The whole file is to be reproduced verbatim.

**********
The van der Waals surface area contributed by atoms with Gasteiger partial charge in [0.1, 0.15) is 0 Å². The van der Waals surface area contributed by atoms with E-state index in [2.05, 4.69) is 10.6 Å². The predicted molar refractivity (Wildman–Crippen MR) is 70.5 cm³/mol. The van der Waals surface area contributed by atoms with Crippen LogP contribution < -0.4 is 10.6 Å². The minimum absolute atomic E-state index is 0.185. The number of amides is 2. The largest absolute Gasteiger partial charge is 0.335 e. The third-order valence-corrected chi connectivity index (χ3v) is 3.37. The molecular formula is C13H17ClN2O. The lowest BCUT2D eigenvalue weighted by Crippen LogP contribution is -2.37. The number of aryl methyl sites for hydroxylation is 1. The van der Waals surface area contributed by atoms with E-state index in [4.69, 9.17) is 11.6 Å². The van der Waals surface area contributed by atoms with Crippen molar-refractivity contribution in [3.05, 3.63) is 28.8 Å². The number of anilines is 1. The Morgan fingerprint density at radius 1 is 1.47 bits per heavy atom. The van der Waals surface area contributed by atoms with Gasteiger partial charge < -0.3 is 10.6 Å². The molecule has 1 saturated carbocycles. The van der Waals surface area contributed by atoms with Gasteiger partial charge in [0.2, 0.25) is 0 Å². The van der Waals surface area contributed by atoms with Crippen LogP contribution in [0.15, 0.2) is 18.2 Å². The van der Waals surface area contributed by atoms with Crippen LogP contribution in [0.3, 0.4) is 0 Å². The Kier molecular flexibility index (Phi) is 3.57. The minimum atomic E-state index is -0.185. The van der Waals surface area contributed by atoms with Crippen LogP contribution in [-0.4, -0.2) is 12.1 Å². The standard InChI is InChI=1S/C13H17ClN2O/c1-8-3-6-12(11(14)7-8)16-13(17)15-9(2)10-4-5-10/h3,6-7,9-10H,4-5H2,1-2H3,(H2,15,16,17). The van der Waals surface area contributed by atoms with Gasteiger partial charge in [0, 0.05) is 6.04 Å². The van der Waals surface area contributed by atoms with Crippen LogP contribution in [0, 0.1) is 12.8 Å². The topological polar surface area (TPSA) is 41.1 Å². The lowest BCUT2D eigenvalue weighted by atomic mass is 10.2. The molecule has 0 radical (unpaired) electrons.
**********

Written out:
The van der Waals surface area contributed by atoms with Gasteiger partial charge in [0.1, 0.15) is 0 Å². The van der Waals surface area contributed by atoms with E-state index in [2.05, 4.69) is 10.6 Å². The predicted molar refractivity (Wildman–Crippen MR) is 70.5 cm³/mol. The van der Waals surface area contributed by atoms with Crippen LogP contribution < -0.4 is 10.6 Å². The minimum absolute atomic E-state index is 0.185. The number of amides is 2. The largest absolute Gasteiger partial charge is 0.335 e. The third-order valence-corrected chi connectivity index (χ3v) is 3.37. The molecular formula is C13H17ClN2O. The lowest BCUT2D eigenvalue weighted by Crippen LogP contribution is -2.37. The number of aryl methyl sites for hydroxylation is 1. The van der Waals surface area contributed by atoms with E-state index in [4.69, 9.17) is 11.6 Å². The van der Waals surface area contributed by atoms with Crippen molar-refractivity contribution in [3.05, 3.63) is 28.8 Å². The number of anilines is 1. The Morgan fingerprint density at radius 1 is 1.47 bits per heavy atom. The van der Waals surface area contributed by atoms with Gasteiger partial charge < -0.3 is 10.6 Å². The molecule has 1 saturated carbocycles. The van der Waals surface area contributed by atoms with Gasteiger partial charge in [0.2, 0.25) is 0 Å². The van der Waals surface area contributed by atoms with Crippen LogP contribution in [0.15, 0.2) is 18.2 Å². The van der Waals surface area contributed by atoms with Crippen LogP contribution in [0.3, 0.4) is 0 Å². The Kier molecular flexibility index (Phi) is 3.57. The minimum atomic E-state index is -0.185. The van der Waals surface area contributed by atoms with Crippen LogP contribution in [-0.4, -0.2) is 12.1 Å². The standard InChI is InChI=1S/C13H17ClN2O/c1-8-3-6-12(11(14)7-8)16-13(17)15-9(2)10-4-5-10/h3,6-7,9-10H,4-5H2,1-2H3,(H2,15,16,17). The van der Waals surface area contributed by atoms with Gasteiger partial charge in [0, 0.05) is 6.04 Å². The van der Waals surface area contributed by atoms with Crippen LogP contribution in [0, 0.1) is 12.8 Å². The topological polar surface area (TPSA) is 41.1 Å². The lowest BCUT2D eigenvalue weighted by atomic mass is 10.2. The molecule has 0 radical (unpaired) electrons.